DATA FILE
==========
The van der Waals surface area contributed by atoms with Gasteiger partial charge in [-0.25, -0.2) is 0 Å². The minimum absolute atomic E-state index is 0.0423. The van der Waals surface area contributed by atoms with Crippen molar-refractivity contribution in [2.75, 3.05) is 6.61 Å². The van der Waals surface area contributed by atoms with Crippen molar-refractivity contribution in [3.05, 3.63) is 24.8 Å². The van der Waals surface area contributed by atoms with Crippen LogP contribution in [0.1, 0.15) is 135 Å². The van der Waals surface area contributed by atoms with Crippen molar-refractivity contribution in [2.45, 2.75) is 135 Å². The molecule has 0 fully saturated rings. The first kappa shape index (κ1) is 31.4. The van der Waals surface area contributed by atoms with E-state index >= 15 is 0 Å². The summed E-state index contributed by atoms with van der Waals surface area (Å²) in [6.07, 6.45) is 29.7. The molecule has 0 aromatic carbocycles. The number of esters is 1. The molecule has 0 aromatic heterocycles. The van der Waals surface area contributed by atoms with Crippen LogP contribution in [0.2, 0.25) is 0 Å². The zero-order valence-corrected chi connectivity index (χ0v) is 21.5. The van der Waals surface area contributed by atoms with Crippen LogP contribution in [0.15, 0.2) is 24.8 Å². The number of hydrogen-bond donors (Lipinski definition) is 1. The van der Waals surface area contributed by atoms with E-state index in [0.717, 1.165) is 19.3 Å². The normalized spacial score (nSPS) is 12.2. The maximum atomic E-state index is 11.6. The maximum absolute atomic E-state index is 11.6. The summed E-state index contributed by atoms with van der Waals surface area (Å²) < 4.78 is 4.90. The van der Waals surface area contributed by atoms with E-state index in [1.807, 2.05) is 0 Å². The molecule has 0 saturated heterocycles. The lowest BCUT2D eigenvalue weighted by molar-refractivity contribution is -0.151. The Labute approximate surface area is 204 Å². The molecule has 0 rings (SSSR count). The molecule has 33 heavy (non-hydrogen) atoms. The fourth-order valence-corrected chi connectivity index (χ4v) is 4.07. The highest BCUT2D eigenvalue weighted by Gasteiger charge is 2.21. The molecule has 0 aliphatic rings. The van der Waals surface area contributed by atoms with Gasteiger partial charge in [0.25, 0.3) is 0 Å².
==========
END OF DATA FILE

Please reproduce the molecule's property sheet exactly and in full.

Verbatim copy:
The van der Waals surface area contributed by atoms with Gasteiger partial charge in [-0.25, -0.2) is 0 Å². The minimum absolute atomic E-state index is 0.0423. The van der Waals surface area contributed by atoms with Crippen molar-refractivity contribution in [2.75, 3.05) is 6.61 Å². The van der Waals surface area contributed by atoms with Crippen molar-refractivity contribution in [3.05, 3.63) is 24.8 Å². The van der Waals surface area contributed by atoms with Crippen LogP contribution in [0.1, 0.15) is 135 Å². The van der Waals surface area contributed by atoms with Crippen molar-refractivity contribution in [2.45, 2.75) is 135 Å². The molecule has 0 fully saturated rings. The first kappa shape index (κ1) is 31.4. The van der Waals surface area contributed by atoms with E-state index >= 15 is 0 Å². The summed E-state index contributed by atoms with van der Waals surface area (Å²) in [6.07, 6.45) is 29.7. The molecule has 0 aromatic carbocycles. The number of esters is 1. The molecule has 0 aromatic heterocycles. The van der Waals surface area contributed by atoms with Crippen LogP contribution in [0.2, 0.25) is 0 Å². The zero-order valence-corrected chi connectivity index (χ0v) is 21.5. The van der Waals surface area contributed by atoms with Crippen LogP contribution in [0.15, 0.2) is 24.8 Å². The number of hydrogen-bond donors (Lipinski definition) is 1. The van der Waals surface area contributed by atoms with E-state index in [0.717, 1.165) is 19.3 Å². The normalized spacial score (nSPS) is 12.2. The maximum atomic E-state index is 11.6. The maximum absolute atomic E-state index is 11.6. The summed E-state index contributed by atoms with van der Waals surface area (Å²) < 4.78 is 4.90. The van der Waals surface area contributed by atoms with E-state index in [1.807, 2.05) is 0 Å². The molecule has 0 saturated heterocycles. The lowest BCUT2D eigenvalue weighted by molar-refractivity contribution is -0.151. The Labute approximate surface area is 204 Å². The molecule has 0 rings (SSSR count). The molecule has 33 heavy (non-hydrogen) atoms. The fourth-order valence-corrected chi connectivity index (χ4v) is 4.07. The highest BCUT2D eigenvalue weighted by Gasteiger charge is 2.21. The molecule has 0 aliphatic rings. The van der Waals surface area contributed by atoms with Gasteiger partial charge in [0.25, 0.3) is 0 Å².